Winners of 6-person race for 3 seats on school panel face rapid transition

November 02, 2008|By John-John Williams IV | John-John Williams IV,john-john.williams@baltsun.com

Long meetings filled with debates over policy. Redistricting battles. Student and employee grievances.

Oh, and the budget process.

The three people elected to the Howard County school board Tuesday will need to hit the ground running, Chairman Frank Aquino said. Fortunately for newcomers, there is an orientation that can help them be ready for their first official meeting Dec. 1.

There is a "laundry list" of steps to take, aimed at helping new members make a seamless transition, Aquino said.

"Our intention is to make the transition very smooth so that they can be productive board members by the first meeting," he said. "We want any new board member ready to go when they come on board."

Six candidates are vying for three spots in Tuesday's election.

Incumbents Janet Siddiqui and Ellen Flynn Giles are seeking to keep their seats, while Allen Dyer and University of Maryland student Di Zou are running again after mounting unsuccessful bids in 2006. Newcomers Diane Butler and Betsy Grater, both of Ellicott City, round out the field.

They would join Aquino and other sitting board members Sandra H. French, Patricia Gordon, Larry Cohen and Diane Mikulis, along with student member Adejire Bademosi.

Siddiqui, a pediatrician from Clarksville, was appointed to the board in January by County Executive Ken Ulman. She was the top finisher among seven candidates in February's primary election with 20 percent of the vote.

Giles, an editor and analyst for an energy trade publisher, is the board's vice chairwoman and lives in Scaggsville. She finished fifth in the 2006 election and received a two-year term instead of the standard four years. The term was shortened so that no more than four seats would be up for election in any one year.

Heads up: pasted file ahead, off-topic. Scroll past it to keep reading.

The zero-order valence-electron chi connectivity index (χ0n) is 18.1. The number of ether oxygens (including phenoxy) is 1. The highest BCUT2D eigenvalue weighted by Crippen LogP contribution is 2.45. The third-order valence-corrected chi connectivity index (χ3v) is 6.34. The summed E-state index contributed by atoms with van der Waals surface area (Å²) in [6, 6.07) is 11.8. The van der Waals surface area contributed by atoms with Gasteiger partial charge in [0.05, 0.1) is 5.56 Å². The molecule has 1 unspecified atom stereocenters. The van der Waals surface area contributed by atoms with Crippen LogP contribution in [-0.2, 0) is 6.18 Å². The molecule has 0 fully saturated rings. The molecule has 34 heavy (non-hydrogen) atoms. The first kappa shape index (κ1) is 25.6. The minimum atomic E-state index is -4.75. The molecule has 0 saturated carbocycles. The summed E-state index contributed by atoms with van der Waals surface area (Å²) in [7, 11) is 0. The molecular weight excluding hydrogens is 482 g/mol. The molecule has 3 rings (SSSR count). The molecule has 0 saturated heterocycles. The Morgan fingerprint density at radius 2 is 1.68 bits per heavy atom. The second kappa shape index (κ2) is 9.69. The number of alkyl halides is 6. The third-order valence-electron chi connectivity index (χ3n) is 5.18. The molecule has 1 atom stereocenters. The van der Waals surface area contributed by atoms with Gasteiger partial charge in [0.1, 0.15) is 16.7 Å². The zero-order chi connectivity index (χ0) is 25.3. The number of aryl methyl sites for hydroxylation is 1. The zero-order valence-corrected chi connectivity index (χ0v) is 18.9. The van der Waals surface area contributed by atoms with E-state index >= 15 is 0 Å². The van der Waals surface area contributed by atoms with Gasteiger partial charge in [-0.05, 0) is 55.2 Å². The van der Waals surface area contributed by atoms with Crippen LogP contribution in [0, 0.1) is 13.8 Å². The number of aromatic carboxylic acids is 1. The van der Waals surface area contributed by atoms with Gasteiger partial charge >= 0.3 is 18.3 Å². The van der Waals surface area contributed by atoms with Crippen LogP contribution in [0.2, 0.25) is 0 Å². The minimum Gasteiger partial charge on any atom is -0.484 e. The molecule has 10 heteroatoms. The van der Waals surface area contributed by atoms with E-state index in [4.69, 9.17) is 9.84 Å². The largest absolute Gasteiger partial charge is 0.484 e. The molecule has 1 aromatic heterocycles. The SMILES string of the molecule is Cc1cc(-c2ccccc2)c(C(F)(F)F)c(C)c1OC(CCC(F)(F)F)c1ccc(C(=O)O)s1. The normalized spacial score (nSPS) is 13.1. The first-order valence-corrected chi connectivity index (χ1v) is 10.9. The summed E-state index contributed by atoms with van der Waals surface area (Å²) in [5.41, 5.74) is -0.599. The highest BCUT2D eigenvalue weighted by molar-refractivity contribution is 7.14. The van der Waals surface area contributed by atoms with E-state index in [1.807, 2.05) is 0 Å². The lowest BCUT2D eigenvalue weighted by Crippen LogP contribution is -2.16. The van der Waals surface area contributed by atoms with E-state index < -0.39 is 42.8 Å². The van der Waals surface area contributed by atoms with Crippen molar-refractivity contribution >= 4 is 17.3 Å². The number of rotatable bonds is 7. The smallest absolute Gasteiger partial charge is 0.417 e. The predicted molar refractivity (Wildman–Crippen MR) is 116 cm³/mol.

Butler, vice president of the St. John's Lane Community Association after serving four years as president, has said that she wants to increase academic rigor in the classroom. Butler, who said she home-schools her daughter out of concern over the quality of county schools, wants to increase the focus on math and science.

Grater, a retired bed-and-breakfast owner, has said she decided in December to run when she learned there was a lack of candidates. Grater, who has three grandchildren who attend county schools, was a school board member in Raleigh, N.C., in 1971.

Dyer, of Ellicott City, has been a fixture in school matters for years. In 2000, he sued the school board in Circuit Court for what he said were multiple violations of the state's Open Meetings Act. As a result, legislation was passed to strengthen enforcement of the law. Dyer also represented four residents questioning potential water contamination and other environmental concerns in connection with a 400-seat addition at Glenelg High School. An administrative judge ruled against Dyer's clients in that case.

During the 2006 election, Dyer joined forces with Zou, of Glenwood. The pair wanted to bring back vocational education to local schools, provide more information technology training and provide online access to information that is public.

The Baltimore Sun asked each candidate to respond to the following question: In light of the current economic climate, how would you identify a recurring funding source for the school system's budget needs?

Diane Butler

* Age 54

* Community advocate, teacher

* Ellicott City

Fiscally responsible budgeting will help Howard County in light of the current economic climate. Most of our school funding in Howard County comes from our general obligation bonds. The county government must approve our bond initiatives as the Board of Education has no fundraising capabilities of its own, by law. Therefore the need for the county to work together with the school board is immense. Our county taxes and assessed property values are the highest in the state and close to the highest in the country. This should be enough to fund our schools. We need to manage our budget properly and then live within that budget.

We also get state funding in the form of shared-use contributions. I seem to remember our state taxes being raised again recently. I think that if the state is going to mandate programs for the county, then the state needs to make sure that they are funded.

We need to be prudent gardeners in trimming our budget to help our system flourish and grow.

Allen Dyer

* Age 61

* Attorney, computer consultant

* Ellicott City

After decades of expansion, Howard County's excellent public school system faces aging school buildings that are increasingly expensive to maintain and heat. Unfortunately, no dedicated revenue source is currently available to allow replacement of our aging schools with environmentally friendly "green" schools that can be efficiently operated and maintained.

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